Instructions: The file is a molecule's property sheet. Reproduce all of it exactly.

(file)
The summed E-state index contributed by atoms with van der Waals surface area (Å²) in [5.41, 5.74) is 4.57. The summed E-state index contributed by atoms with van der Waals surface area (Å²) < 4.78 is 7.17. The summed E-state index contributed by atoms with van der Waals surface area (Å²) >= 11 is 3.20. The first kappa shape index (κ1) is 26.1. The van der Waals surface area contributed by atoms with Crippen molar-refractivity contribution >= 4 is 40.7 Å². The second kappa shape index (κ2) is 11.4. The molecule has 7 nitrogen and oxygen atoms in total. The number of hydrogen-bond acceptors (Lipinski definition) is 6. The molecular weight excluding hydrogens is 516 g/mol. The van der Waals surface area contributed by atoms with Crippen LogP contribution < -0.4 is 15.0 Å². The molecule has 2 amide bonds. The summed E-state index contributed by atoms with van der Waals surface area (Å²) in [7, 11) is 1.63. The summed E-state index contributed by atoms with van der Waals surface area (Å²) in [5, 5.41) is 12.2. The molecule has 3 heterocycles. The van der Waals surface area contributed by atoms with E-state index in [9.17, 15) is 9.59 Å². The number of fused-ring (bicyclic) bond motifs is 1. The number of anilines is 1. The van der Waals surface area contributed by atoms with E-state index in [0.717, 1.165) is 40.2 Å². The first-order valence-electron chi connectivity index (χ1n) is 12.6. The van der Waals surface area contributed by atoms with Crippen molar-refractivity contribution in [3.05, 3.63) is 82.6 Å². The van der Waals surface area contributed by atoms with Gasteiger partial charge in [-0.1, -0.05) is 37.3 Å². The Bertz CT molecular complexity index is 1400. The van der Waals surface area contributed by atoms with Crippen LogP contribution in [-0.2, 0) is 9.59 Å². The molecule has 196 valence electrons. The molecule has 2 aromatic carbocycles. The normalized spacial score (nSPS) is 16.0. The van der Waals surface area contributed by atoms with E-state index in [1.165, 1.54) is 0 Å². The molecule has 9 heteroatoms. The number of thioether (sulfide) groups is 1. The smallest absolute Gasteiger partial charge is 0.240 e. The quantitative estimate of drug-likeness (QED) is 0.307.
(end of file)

The summed E-state index contributed by atoms with van der Waals surface area (Å²) in [5.41, 5.74) is 4.57. The summed E-state index contributed by atoms with van der Waals surface area (Å²) < 4.78 is 7.17. The summed E-state index contributed by atoms with van der Waals surface area (Å²) >= 11 is 3.20. The first kappa shape index (κ1) is 26.1. The van der Waals surface area contributed by atoms with Crippen molar-refractivity contribution >= 4 is 40.7 Å². The second kappa shape index (κ2) is 11.4. The molecule has 7 nitrogen and oxygen atoms in total. The number of hydrogen-bond acceptors (Lipinski definition) is 6. The molecular weight excluding hydrogens is 516 g/mol. The van der Waals surface area contributed by atoms with Crippen LogP contribution < -0.4 is 15.0 Å². The molecule has 2 amide bonds. The summed E-state index contributed by atoms with van der Waals surface area (Å²) in [7, 11) is 1.63. The summed E-state index contributed by atoms with van der Waals surface area (Å²) in [5, 5.41) is 12.2. The molecule has 3 heterocycles. The van der Waals surface area contributed by atoms with E-state index in [9.17, 15) is 9.59 Å². The number of fused-ring (bicyclic) bond motifs is 1. The number of anilines is 1. The van der Waals surface area contributed by atoms with E-state index in [0.717, 1.165) is 40.2 Å². The first-order valence-electron chi connectivity index (χ1n) is 12.6. The van der Waals surface area contributed by atoms with Crippen molar-refractivity contribution in [3.05, 3.63) is 82.6 Å². The van der Waals surface area contributed by atoms with Gasteiger partial charge in [-0.1, -0.05) is 37.3 Å². The Bertz CT molecular complexity index is 1400. The van der Waals surface area contributed by atoms with Crippen LogP contribution in [-0.2, 0) is 9.59 Å². The molecule has 196 valence electrons. The molecule has 2 aromatic carbocycles. The normalized spacial score (nSPS) is 16.0. The van der Waals surface area contributed by atoms with E-state index in [1.165, 1.54) is 0 Å². The molecule has 9 heteroatoms. The number of thioether (sulfide) groups is 1. The smallest absolute Gasteiger partial charge is 0.240 e. The quantitative estimate of drug-likeness (QED) is 0.307.